Post # 1
The people at my work all pitched in and got Fiance and I and AWESOME gift for our upcoming wedding. What is the etiquette for saying/sending thank yous?
The ONE problem I have is that I’m not EXACTLY sure who all pitched in (probably all of them, but I’m not for sure).
Post # 3
Do they all work in the same department? I’m tempted to say I’d write them a big group card and include everyone’s name on it – even if not everyone pitched in. It’s kind of covering your back and still acknowledging that they all had a part of it.
Post # 4
i had this happen at my shower, FMIL’s coworkers all pictched in and got us several kitchen essentials. and i had one coworker who decided to gift us on her own, but had signed both the group card and her own to us.
i played it safe and sent a thank you card to everyone individually with thanks for all of the gifts and added in “giftcard” to the coworker who gave us a separate gift as well.
Post # 5
If you knew who contributed, I’d say that they should each get a separate thank you note. But since you don’t, I think you’d be alright with a single card to the whole group.
Post # 6
If you don’t know who contributed in the department, just do a single group card to everyone. I think that’s perfectly fine!
Post # 7
When preparing to send my “thank you” cards after my bridal shower, I researched to see what the etiquette is on group gift thank you’s- and it said that you should send each person a separate thank you note. Even if you’re not sure who didn’t contribute, I would send the thank you notes to each person anyway, just to be safe. No harm will be done if you thank someone who didn’t technically contribute. Hope this helps! 🙂
Post # 8
Do you know who “led” the gift contributions? You could write a single thank-you and give it to the leader to circulate among contributors.
Post # 9
We received a nice gift from my former co-workers. I sent separate thank you notes to everyone who wrote in the card. Best to be sure.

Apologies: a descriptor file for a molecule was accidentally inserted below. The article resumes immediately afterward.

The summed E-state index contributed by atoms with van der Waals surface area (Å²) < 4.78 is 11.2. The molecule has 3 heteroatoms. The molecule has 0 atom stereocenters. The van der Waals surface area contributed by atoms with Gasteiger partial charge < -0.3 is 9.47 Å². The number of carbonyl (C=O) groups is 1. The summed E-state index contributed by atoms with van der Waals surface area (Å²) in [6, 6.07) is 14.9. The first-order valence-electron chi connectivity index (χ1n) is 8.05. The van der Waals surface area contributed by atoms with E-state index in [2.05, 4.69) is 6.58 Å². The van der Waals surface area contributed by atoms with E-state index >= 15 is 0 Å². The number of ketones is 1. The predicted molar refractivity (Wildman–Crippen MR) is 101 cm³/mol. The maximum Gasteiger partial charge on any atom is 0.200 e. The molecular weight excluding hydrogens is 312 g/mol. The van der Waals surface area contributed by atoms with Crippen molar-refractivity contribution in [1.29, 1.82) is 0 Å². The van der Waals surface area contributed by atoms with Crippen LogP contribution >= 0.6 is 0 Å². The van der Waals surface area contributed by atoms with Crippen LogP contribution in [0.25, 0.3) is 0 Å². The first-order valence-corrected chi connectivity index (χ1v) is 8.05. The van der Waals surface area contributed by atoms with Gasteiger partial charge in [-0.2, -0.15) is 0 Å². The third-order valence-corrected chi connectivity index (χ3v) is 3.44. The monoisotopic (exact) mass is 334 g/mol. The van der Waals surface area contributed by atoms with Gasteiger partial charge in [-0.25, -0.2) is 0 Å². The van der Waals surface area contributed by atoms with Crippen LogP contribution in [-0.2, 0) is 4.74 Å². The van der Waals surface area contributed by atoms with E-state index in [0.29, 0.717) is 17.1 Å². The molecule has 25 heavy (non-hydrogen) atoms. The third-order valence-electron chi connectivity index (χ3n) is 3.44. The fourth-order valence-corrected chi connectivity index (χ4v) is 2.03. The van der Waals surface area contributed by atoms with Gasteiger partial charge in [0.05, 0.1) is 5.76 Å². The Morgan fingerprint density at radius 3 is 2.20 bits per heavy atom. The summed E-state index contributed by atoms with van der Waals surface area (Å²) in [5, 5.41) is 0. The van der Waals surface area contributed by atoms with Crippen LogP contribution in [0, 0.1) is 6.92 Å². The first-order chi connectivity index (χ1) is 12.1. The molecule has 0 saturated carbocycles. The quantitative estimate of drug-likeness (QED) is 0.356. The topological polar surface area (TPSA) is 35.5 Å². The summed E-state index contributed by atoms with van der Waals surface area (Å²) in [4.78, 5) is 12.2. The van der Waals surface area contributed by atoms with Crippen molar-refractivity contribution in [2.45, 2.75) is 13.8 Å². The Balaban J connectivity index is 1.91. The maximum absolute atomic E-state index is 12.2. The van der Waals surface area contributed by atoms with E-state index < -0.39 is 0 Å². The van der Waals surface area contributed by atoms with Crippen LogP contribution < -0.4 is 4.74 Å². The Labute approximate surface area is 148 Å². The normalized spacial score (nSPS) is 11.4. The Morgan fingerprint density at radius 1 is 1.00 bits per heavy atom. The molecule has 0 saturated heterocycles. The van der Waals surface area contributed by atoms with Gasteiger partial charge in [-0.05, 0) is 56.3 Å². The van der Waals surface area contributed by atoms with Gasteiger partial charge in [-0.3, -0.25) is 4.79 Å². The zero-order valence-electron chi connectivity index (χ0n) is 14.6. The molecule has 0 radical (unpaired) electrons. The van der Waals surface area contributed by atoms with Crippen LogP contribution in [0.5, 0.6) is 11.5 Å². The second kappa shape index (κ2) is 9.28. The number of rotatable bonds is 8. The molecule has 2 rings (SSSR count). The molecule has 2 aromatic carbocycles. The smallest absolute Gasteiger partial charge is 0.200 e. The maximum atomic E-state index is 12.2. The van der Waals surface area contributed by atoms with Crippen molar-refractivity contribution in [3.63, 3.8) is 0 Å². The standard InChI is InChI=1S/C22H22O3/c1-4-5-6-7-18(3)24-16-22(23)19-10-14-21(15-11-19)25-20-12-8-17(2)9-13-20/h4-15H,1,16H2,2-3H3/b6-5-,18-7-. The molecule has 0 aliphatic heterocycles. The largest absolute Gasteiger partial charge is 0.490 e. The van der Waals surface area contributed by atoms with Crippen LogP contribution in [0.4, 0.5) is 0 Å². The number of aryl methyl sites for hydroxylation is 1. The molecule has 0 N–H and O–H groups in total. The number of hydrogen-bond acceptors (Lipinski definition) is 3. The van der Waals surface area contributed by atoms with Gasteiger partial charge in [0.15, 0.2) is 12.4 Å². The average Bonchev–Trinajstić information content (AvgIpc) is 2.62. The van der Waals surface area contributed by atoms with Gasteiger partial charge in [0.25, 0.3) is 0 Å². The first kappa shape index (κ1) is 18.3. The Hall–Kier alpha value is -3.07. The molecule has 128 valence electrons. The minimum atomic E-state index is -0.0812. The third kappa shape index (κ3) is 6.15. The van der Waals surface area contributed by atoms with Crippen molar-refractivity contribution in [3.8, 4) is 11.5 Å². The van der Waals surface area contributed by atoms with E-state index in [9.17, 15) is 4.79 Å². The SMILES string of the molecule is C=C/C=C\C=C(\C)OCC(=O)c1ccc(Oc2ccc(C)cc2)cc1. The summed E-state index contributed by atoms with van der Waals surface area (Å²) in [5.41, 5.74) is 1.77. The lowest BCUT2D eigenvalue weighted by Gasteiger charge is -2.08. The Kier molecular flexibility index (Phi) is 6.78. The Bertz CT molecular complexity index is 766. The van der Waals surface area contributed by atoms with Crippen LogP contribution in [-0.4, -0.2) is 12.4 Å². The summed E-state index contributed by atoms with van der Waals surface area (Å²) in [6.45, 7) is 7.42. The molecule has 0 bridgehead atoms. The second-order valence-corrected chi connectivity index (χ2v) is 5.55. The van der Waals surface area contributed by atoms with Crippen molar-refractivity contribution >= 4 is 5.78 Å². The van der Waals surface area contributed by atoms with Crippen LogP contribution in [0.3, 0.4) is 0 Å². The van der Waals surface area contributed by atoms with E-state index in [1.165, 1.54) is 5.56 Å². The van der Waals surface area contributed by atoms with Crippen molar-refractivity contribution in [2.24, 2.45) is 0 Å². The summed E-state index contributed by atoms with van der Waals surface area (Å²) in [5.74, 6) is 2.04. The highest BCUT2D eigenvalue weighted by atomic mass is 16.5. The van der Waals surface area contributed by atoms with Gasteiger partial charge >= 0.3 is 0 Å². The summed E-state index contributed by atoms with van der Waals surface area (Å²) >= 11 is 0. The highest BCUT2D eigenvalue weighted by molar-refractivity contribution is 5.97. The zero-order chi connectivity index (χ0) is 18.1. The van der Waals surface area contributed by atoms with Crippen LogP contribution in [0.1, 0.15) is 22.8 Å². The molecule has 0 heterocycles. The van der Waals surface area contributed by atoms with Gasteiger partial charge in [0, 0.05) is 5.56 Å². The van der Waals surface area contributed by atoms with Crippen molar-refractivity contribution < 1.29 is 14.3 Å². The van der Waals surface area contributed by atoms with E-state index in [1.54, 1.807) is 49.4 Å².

Post # 10
you should absolutely write individual thank you notes! did they not sign a card? if you dont know EXACTLY who was included is there maybe one person you can ask? (someone you suspect may have led the gift-giving?) or, if you really cant figure it out, i would just send thank yous to everyone….better to accidentally thank someone who didnt contribute than to leave out someone who did.
Post # 11
At my office, it is considered normal to write an e-mail to the entire department thanking them for the gift (if indeed it was a department-wide event, even if not everyone contributed).
Post # 12
I personally would ask one person who might know best, who all it was whom pitched in. This way you can personally thank them individually which always means more to people. Plus I would like to know for future reference if someone had an event like that, to be sure to get them something as well. Because maybe someone you wouldnt expect to pitch in did and you would hate to not return the favor one day.
Post # 13
I would try to find out who all pitched in. I would ask and just say that you are writing thank you notes and want to make sure you include one for everyone who pitched in.